Shy Tories, Lazy Labour: The Pollsters’ Fiasco

How did the pre-election polls get it so wrong? By misjudging the turnout

Features UK Politics Westminster
Lord Ashcroft: His much-discussed National Polls did not in the end predict the electoral outcome (photo: Policy Exchange)

We all know by now that the polls got the election result wrong last month. After months of expecting a very tight result the final published pre-election polls bore this out: they ranged from 31 per cent to 34 per cent for Labour and 31 per cent to 36 per cent for the Conservatives. In the event Labour received just over 30 per cent of the vote and the Conservatives 37 per cent — worse for Labour and better for the Conservatives than any of the polls. Of the 1,000-plus polls published since the “omnishambles” Budget of 2012 only one put Conservative support higher than their actual result.

After the debacle of polling during the 1992 election campaign, the pollsters did much to adjust their methodologies to take account of “shy Tories” and over-reporting for Labour.  With the exception of YouGov, most pollsters continued to understate the Tories and overstate Labour but by 2010 they were congratulating themselves on how close they collectively got to the final result. Yet things clearly went wrong this year.

What has not been widely noted is that most of the polls in 2015 actually overestimated the number of votes that the Tories would obtain. Ipsos Mori’s final poll predicted the Tories would receive roughly 12.5 million votes — 1.2 million more votes than their actual result of just over 11.3 million. Its figures for Labour were even more askew, predicting 12.2 million votes against the 9.35 million obtained, an overestimate of 2.85 million. The poll supposed a turnout of 82 per cent, something last seen in the UK in a general election in 1951. The pollsters themselves thought this was rather high and stated in their analysis that they were actually expecting a turnout of between 72 and 74 per cent. In the event, the turnout was 66 per cent, an increase of 1 percentage point from 2010 and much more in line with what one might have expected. 

If the turnout expectations of the pollsters had been more widely publicised during the campaign their surveys would in all likelihood have been treated with considerably more scepticism than they were. It also gives credence to the idea that much of the error in the polls was due to “lazy Labour” voters — those who when pressed stated they would vote Labour but in the event did not bother to turn out.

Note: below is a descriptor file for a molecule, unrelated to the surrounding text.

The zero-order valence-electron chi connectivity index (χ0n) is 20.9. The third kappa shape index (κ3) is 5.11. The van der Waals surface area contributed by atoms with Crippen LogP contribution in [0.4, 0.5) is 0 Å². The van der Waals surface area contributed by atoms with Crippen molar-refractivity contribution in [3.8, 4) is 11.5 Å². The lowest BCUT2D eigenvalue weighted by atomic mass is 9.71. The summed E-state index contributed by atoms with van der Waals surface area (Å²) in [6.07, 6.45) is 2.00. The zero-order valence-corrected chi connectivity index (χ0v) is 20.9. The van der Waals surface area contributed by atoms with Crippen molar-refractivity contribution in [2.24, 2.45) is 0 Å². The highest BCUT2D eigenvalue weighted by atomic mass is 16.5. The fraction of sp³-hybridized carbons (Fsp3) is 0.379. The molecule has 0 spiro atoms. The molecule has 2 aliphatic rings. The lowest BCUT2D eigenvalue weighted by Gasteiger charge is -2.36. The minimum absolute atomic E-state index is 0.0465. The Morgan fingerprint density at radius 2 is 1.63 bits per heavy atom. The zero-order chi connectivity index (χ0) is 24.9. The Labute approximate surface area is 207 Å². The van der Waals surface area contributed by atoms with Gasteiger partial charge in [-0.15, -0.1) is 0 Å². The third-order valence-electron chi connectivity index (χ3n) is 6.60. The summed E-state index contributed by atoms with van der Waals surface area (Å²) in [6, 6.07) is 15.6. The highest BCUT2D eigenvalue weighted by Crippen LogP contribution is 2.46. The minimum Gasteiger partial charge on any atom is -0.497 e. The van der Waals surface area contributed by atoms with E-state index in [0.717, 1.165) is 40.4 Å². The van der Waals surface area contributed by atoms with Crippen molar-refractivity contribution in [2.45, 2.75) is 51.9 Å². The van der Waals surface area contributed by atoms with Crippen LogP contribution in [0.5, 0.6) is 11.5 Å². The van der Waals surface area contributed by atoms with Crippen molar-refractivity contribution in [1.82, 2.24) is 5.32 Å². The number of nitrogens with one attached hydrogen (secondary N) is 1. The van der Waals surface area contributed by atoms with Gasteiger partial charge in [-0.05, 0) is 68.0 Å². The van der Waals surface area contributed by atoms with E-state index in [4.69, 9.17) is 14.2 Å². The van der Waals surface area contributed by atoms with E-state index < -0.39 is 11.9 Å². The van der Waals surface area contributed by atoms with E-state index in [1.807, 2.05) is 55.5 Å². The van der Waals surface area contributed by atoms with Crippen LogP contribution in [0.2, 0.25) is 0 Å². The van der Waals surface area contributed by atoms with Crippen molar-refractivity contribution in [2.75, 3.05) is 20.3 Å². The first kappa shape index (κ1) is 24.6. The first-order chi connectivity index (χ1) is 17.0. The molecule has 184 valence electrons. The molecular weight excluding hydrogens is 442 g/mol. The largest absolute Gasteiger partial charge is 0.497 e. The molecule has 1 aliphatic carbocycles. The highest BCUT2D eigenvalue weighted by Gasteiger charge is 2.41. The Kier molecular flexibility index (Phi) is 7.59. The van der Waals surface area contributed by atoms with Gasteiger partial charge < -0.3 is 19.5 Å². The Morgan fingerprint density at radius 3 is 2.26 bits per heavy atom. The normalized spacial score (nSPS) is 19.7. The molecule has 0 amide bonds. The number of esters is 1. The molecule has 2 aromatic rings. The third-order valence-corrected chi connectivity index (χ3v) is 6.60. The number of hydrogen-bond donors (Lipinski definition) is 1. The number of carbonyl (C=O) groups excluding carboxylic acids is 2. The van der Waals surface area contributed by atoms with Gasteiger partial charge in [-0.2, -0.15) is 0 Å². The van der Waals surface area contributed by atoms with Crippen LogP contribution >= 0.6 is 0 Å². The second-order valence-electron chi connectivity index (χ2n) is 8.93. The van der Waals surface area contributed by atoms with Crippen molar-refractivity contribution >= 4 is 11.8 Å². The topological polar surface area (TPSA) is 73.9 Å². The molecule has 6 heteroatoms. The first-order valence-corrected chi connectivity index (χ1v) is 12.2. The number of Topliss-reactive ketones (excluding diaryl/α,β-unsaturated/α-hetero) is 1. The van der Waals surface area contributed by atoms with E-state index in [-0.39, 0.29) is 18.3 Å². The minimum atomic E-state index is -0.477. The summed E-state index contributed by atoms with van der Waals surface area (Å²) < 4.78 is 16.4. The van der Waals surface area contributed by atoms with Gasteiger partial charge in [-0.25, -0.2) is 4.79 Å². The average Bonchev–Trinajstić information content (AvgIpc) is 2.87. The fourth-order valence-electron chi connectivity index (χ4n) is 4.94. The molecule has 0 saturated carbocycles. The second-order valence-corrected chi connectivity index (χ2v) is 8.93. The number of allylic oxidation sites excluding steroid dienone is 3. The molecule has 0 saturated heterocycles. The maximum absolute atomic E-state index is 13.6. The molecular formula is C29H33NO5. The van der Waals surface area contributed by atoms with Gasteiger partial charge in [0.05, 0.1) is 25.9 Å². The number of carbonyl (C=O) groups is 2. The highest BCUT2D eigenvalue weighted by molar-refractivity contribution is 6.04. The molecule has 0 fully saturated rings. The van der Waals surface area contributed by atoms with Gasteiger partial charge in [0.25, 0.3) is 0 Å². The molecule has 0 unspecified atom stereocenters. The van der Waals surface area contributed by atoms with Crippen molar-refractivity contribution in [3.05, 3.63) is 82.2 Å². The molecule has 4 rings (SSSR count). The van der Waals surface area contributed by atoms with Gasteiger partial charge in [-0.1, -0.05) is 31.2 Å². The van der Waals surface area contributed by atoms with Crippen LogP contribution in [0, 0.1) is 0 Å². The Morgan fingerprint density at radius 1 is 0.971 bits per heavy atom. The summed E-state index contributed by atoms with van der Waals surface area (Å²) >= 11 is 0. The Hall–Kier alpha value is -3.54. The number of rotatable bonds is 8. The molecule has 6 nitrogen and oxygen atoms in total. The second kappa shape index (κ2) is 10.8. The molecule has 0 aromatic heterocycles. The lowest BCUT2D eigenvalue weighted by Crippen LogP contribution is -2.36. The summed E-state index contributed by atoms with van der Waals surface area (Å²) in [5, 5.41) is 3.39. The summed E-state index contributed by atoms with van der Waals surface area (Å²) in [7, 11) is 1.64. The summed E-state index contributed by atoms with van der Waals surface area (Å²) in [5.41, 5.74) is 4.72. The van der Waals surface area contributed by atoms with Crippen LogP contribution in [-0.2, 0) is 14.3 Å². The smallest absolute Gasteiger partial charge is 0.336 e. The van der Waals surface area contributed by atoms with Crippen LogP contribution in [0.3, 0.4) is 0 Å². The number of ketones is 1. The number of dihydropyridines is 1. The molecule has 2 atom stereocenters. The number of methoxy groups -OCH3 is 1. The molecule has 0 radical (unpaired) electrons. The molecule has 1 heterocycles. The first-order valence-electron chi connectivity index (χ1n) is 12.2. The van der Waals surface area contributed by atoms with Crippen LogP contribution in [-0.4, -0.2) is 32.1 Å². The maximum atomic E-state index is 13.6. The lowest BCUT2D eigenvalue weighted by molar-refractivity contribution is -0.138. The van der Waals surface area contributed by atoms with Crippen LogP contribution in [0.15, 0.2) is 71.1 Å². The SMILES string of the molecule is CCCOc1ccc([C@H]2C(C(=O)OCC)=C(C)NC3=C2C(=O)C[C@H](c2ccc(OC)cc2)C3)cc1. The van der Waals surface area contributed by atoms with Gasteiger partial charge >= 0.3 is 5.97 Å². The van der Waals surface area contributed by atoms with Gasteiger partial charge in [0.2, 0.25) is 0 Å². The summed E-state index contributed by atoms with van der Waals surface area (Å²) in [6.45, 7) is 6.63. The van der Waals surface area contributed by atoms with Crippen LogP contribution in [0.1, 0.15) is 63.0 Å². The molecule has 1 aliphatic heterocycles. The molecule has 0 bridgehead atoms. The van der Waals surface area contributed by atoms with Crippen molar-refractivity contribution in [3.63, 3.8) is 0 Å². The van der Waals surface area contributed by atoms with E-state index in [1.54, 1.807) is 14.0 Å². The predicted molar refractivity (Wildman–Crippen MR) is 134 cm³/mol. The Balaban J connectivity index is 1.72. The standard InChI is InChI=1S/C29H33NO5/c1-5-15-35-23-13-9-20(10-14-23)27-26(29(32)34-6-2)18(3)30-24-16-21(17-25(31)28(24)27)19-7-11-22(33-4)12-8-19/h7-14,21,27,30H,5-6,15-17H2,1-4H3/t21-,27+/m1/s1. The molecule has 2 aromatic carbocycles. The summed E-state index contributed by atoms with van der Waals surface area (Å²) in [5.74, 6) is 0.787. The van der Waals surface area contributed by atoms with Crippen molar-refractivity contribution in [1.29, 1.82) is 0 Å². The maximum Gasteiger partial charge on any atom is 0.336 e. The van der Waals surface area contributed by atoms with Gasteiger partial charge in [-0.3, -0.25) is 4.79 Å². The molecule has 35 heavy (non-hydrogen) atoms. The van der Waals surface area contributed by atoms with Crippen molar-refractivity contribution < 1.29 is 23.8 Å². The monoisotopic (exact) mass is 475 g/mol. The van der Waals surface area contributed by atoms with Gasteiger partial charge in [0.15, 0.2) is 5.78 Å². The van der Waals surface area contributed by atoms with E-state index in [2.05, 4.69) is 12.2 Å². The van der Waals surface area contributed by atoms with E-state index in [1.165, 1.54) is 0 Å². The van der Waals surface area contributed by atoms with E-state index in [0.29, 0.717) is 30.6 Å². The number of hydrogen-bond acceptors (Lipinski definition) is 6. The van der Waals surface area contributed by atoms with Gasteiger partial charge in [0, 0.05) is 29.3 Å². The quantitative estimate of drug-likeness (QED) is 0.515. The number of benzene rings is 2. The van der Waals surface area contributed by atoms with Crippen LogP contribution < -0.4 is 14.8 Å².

The extraordinary results in Scotland can also partly be explained by differential turnout. Fewer people voted for the SNP (1.45 million) than had voted last year for Scottish independence (1.6 million). But the turnout on the pro-Union side slumped much more decisively. The combined vote of the unionist parties was 1.4 million while the vote against independence was 2 million.

The other explanations for the errors in the polling — “shy Tories” and a late swing — do in all likelihood also play their part. In hardly any UK elections have the polls over-predicted Conservative support. The one notable exception was Boris Johnson’s second election victory as Mayor of London in 2012 where all the polls expected a higher vote share for him, and even then it did not affect the result.

A general election eve telephone poll by Survation indicated a clear late move towards the Conservatives. It was conducted on the afternoon and evening of May 6, the day before the election, got the Conservative result exactly right and was within 1 per cent of the Labour figure. Survation made the mistake of not publishing this poll: it thought it was too far out of kilter with the others. The private pollsters of the Labour and Conservative parties have now stated that they were much more accurate in predicting the final result than the public polls were. But as Stephan Shakespeare, founder and chief executive of YouGov, cynically noted, “It’s amazing how the secret polls were all bang-on right.”

The results mean that Labour will have a real struggle to win the next election. Its vote went up from 2010 by 1.5 percentage points and it gained 740,000 more votes — but it gained them  in the wrong places. There was a swing to Labour in the seats it already held — and the safer the seat, the bigger the swing. In seats Labour hoped to gain there was actually a swing to the Conservatives.
 
The electoral system has worked to the advantage of the Labour party for many years: it has needed to gain fewer votes to obtain the same number of seats as the Conservatives.  This has been reversed. Anthony Wells of UK Polling Report estimates that if Labour and the Tories obtained the same number of votes, 34.5 per cent, the Conservatives would have almost 50 more seats. The Tories could obtain an overall majority with a lead of about 6 points; Labour would need a lead of nearly 13. This is before the proposed boundary changes, leading to more equal-sized constituencies, are implemented, which would further skew things in the Tories’ favour.

If Labour cannot overturn the SNP landslide, matters seem bleak for them. But talk of this being the end of Labour are surely overblown. After all, in 1992 John Major won the election with 14 million votes — the highest number of votes any party has ever won in the UK — and we all know what happened five years later.